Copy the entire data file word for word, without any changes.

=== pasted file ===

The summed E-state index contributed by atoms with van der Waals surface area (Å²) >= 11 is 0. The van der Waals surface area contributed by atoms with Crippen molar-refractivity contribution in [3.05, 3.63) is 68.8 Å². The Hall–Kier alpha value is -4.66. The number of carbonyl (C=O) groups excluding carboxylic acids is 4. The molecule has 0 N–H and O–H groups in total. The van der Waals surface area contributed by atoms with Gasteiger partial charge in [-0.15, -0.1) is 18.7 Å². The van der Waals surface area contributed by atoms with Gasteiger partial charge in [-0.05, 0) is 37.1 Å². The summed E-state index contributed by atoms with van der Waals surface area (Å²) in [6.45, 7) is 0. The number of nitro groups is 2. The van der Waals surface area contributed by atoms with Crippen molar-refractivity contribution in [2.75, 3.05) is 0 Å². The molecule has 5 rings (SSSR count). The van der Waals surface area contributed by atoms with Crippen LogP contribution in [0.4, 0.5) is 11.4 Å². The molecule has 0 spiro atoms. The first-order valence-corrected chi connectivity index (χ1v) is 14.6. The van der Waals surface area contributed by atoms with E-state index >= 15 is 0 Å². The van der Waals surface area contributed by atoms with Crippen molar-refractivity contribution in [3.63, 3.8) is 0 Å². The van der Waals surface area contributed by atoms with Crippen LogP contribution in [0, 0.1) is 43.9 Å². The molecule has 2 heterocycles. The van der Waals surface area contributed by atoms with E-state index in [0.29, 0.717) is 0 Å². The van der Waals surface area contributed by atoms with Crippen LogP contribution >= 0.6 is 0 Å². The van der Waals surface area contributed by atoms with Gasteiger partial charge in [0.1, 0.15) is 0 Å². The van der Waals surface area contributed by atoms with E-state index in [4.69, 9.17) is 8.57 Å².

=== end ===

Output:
The summed E-state index contributed by atoms with van der Waals surface area (Å²) >= 11 is 0. The van der Waals surface area contributed by atoms with Crippen molar-refractivity contribution in [3.05, 3.63) is 68.8 Å². The Hall–Kier alpha value is -4.66. The number of carbonyl (C=O) groups excluding carboxylic acids is 4. The molecule has 0 N–H and O–H groups in total. The van der Waals surface area contributed by atoms with Gasteiger partial charge in [-0.15, -0.1) is 18.7 Å². The van der Waals surface area contributed by atoms with Gasteiger partial charge in [-0.05, 0) is 37.1 Å². The summed E-state index contributed by atoms with van der Waals surface area (Å²) in [6.45, 7) is 0. The number of nitro groups is 2. The van der Waals surface area contributed by atoms with Crippen molar-refractivity contribution in [2.75, 3.05) is 0 Å². The molecule has 5 rings (SSSR count). The van der Waals surface area contributed by atoms with Crippen LogP contribution in [0.4, 0.5) is 11.4 Å². The molecule has 0 spiro atoms. The first-order valence-corrected chi connectivity index (χ1v) is 14.6. The van der Waals surface area contributed by atoms with E-state index >= 15 is 0 Å². The van der Waals surface area contributed by atoms with Crippen molar-refractivity contribution in [3.63, 3.8) is 0 Å². The van der Waals surface area contributed by atoms with Crippen LogP contribution in [0, 0.1) is 43.9 Å². The molecule has 2 heterocycles. The van der Waals surface area contributed by atoms with E-state index in [0.29, 0.717) is 0 Å². The van der Waals surface area contributed by atoms with Crippen LogP contribution >= 0.6 is 0 Å². The van der Waals surface area contributed by atoms with Gasteiger partial charge in [0.1, 0.15) is 0 Å². The van der Waals surface area contributed by atoms with E-state index in [4.69, 9.17) is 8.57 Å².